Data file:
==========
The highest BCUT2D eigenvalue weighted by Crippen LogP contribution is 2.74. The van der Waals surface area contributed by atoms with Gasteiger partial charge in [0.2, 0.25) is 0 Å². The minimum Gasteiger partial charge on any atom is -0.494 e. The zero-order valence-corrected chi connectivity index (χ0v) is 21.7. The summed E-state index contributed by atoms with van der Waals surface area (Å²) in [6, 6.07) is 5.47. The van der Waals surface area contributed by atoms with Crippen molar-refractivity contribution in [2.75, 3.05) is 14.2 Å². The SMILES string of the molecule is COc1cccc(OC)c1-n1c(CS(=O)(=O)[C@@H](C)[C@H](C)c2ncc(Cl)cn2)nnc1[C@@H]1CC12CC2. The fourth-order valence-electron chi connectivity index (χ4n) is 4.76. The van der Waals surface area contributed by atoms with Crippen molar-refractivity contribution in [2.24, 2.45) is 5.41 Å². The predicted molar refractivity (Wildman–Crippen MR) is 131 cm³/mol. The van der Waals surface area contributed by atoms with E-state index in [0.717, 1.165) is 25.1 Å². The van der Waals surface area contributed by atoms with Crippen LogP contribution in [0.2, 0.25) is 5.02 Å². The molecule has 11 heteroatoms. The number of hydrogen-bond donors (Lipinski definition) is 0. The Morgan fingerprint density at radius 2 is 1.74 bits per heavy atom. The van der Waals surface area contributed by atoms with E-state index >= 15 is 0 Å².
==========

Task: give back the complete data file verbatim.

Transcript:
The highest BCUT2D eigenvalue weighted by Crippen LogP contribution is 2.74. The van der Waals surface area contributed by atoms with Gasteiger partial charge in [0.2, 0.25) is 0 Å². The minimum Gasteiger partial charge on any atom is -0.494 e. The zero-order valence-corrected chi connectivity index (χ0v) is 21.7. The summed E-state index contributed by atoms with van der Waals surface area (Å²) in [6, 6.07) is 5.47. The van der Waals surface area contributed by atoms with Crippen molar-refractivity contribution in [2.75, 3.05) is 14.2 Å². The SMILES string of the molecule is COc1cccc(OC)c1-n1c(CS(=O)(=O)[C@@H](C)[C@H](C)c2ncc(Cl)cn2)nnc1[C@@H]1CC12CC2. The fourth-order valence-electron chi connectivity index (χ4n) is 4.76. The van der Waals surface area contributed by atoms with Crippen molar-refractivity contribution in [2.24, 2.45) is 5.41 Å². The predicted molar refractivity (Wildman–Crippen MR) is 131 cm³/mol. The van der Waals surface area contributed by atoms with E-state index in [0.717, 1.165) is 25.1 Å². The van der Waals surface area contributed by atoms with Crippen LogP contribution in [0.2, 0.25) is 5.02 Å². The molecule has 11 heteroatoms. The number of hydrogen-bond donors (Lipinski definition) is 0. The Morgan fingerprint density at radius 2 is 1.74 bits per heavy atom. The van der Waals surface area contributed by atoms with E-state index >= 15 is 0 Å².